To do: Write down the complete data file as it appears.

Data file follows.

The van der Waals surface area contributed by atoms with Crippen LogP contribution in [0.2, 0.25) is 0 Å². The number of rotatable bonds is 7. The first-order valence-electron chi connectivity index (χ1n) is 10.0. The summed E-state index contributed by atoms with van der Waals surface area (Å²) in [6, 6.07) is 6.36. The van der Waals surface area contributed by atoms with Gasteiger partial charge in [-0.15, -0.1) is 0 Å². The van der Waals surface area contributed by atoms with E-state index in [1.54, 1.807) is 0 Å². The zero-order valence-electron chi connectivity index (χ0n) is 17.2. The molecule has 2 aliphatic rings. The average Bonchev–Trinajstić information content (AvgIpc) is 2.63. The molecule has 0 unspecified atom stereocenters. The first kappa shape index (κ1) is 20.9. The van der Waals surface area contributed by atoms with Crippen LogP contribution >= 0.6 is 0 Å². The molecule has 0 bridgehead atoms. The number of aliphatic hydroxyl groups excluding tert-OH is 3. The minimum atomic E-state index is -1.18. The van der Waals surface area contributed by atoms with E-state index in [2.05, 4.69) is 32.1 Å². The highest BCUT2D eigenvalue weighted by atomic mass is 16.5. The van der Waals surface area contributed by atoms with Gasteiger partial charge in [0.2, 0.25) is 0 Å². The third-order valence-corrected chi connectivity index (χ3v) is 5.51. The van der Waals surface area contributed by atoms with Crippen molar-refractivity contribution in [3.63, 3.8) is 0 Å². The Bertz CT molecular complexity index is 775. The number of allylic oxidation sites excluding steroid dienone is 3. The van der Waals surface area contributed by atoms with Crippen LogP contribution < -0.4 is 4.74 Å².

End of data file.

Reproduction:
The van der Waals surface area contributed by atoms with Crippen LogP contribution in [0.2, 0.25) is 0 Å². The number of rotatable bonds is 7. The first-order valence-electron chi connectivity index (χ1n) is 10.0. The summed E-state index contributed by atoms with van der Waals surface area (Å²) in [6, 6.07) is 6.36. The van der Waals surface area contributed by atoms with Gasteiger partial charge in [-0.15, -0.1) is 0 Å². The van der Waals surface area contributed by atoms with E-state index in [1.54, 1.807) is 0 Å². The zero-order valence-electron chi connectivity index (χ0n) is 17.2. The molecule has 2 aliphatic rings. The average Bonchev–Trinajstić information content (AvgIpc) is 2.63. The molecule has 0 unspecified atom stereocenters. The first kappa shape index (κ1) is 20.9. The van der Waals surface area contributed by atoms with Crippen LogP contribution >= 0.6 is 0 Å². The molecule has 0 bridgehead atoms. The number of aliphatic hydroxyl groups excluding tert-OH is 3. The minimum atomic E-state index is -1.18. The van der Waals surface area contributed by atoms with E-state index in [2.05, 4.69) is 32.1 Å². The highest BCUT2D eigenvalue weighted by atomic mass is 16.5. The van der Waals surface area contributed by atoms with Gasteiger partial charge in [0.2, 0.25) is 0 Å². The third-order valence-corrected chi connectivity index (χ3v) is 5.51. The van der Waals surface area contributed by atoms with Crippen molar-refractivity contribution in [3.63, 3.8) is 0 Å². The Bertz CT molecular complexity index is 775. The number of allylic oxidation sites excluding steroid dienone is 3. The van der Waals surface area contributed by atoms with Crippen LogP contribution < -0.4 is 4.74 Å².